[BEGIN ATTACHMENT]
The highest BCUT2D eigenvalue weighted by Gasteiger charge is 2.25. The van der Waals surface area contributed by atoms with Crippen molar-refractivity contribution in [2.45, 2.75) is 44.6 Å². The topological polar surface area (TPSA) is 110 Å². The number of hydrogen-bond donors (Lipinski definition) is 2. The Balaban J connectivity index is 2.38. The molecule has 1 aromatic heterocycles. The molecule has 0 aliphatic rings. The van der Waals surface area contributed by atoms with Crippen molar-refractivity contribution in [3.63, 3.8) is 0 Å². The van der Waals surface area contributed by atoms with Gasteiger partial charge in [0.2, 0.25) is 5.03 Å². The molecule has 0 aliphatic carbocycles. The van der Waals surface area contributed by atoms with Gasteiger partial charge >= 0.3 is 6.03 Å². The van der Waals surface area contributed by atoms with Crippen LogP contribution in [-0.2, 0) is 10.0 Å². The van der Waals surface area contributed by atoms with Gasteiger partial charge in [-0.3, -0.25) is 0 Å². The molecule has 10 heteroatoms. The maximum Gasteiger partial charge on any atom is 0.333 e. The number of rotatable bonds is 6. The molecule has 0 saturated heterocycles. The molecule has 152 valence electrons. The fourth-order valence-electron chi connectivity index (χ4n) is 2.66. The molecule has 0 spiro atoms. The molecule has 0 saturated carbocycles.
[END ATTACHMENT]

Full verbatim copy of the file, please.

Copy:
The highest BCUT2D eigenvalue weighted by Gasteiger charge is 2.25. The van der Waals surface area contributed by atoms with Crippen molar-refractivity contribution in [2.45, 2.75) is 44.6 Å². The topological polar surface area (TPSA) is 110 Å². The number of hydrogen-bond donors (Lipinski definition) is 2. The Balaban J connectivity index is 2.38. The molecule has 1 aromatic heterocycles. The molecule has 0 aliphatic rings. The van der Waals surface area contributed by atoms with Crippen molar-refractivity contribution in [3.63, 3.8) is 0 Å². The van der Waals surface area contributed by atoms with Gasteiger partial charge in [0.2, 0.25) is 5.03 Å². The molecule has 0 aliphatic carbocycles. The van der Waals surface area contributed by atoms with Gasteiger partial charge >= 0.3 is 6.03 Å². The van der Waals surface area contributed by atoms with Crippen LogP contribution in [-0.2, 0) is 10.0 Å². The van der Waals surface area contributed by atoms with Gasteiger partial charge in [-0.3, -0.25) is 0 Å². The molecule has 10 heteroatoms. The maximum Gasteiger partial charge on any atom is 0.333 e. The number of rotatable bonds is 6. The molecule has 0 saturated heterocycles. The molecule has 152 valence electrons. The fourth-order valence-electron chi connectivity index (χ4n) is 2.66. The molecule has 0 spiro atoms. The molecule has 0 saturated carbocycles.